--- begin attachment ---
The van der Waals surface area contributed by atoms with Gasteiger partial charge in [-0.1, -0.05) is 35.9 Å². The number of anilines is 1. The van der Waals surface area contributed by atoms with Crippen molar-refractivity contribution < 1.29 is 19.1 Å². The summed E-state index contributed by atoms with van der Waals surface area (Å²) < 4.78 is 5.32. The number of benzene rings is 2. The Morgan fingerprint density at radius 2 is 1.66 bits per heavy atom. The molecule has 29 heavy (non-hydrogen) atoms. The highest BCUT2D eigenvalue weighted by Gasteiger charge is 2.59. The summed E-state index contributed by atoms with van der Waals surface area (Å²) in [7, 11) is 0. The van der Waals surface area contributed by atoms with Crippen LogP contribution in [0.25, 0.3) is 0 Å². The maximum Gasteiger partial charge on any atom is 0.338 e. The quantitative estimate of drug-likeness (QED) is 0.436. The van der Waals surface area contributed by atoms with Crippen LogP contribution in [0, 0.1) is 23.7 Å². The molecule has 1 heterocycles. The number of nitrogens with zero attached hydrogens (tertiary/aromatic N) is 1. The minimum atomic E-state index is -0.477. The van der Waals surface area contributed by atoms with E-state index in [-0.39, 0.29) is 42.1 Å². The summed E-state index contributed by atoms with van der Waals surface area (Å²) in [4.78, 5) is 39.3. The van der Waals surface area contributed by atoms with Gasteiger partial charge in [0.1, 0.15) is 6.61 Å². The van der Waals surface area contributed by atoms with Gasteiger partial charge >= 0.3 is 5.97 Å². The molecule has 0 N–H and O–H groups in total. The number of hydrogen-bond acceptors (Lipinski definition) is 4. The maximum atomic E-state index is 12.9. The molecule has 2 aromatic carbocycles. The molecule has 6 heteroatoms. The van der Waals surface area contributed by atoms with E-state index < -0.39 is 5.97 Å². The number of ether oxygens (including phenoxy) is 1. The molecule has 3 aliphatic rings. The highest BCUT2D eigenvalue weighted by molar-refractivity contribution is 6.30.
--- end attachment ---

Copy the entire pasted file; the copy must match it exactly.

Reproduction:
The van der Waals surface area contributed by atoms with Gasteiger partial charge in [-0.1, -0.05) is 35.9 Å². The number of anilines is 1. The van der Waals surface area contributed by atoms with Crippen molar-refractivity contribution < 1.29 is 19.1 Å². The summed E-state index contributed by atoms with van der Waals surface area (Å²) < 4.78 is 5.32. The number of benzene rings is 2. The Morgan fingerprint density at radius 2 is 1.66 bits per heavy atom. The molecule has 29 heavy (non-hydrogen) atoms. The highest BCUT2D eigenvalue weighted by Gasteiger charge is 2.59. The summed E-state index contributed by atoms with van der Waals surface area (Å²) in [7, 11) is 0. The van der Waals surface area contributed by atoms with Crippen LogP contribution in [0.25, 0.3) is 0 Å². The maximum Gasteiger partial charge on any atom is 0.338 e. The quantitative estimate of drug-likeness (QED) is 0.436. The van der Waals surface area contributed by atoms with Crippen LogP contribution in [0, 0.1) is 23.7 Å². The molecule has 1 heterocycles. The number of nitrogens with zero attached hydrogens (tertiary/aromatic N) is 1. The minimum atomic E-state index is -0.477. The van der Waals surface area contributed by atoms with E-state index in [-0.39, 0.29) is 42.1 Å². The summed E-state index contributed by atoms with van der Waals surface area (Å²) in [4.78, 5) is 39.3. The van der Waals surface area contributed by atoms with Gasteiger partial charge in [0.1, 0.15) is 6.61 Å². The van der Waals surface area contributed by atoms with Gasteiger partial charge >= 0.3 is 5.97 Å². The molecule has 0 N–H and O–H groups in total. The number of hydrogen-bond acceptors (Lipinski definition) is 4. The maximum atomic E-state index is 12.9. The molecule has 2 aromatic carbocycles. The molecule has 6 heteroatoms. The van der Waals surface area contributed by atoms with E-state index < -0.39 is 5.97 Å². The number of ether oxygens (including phenoxy) is 1. The molecule has 3 aliphatic rings. The highest BCUT2D eigenvalue weighted by molar-refractivity contribution is 6.30.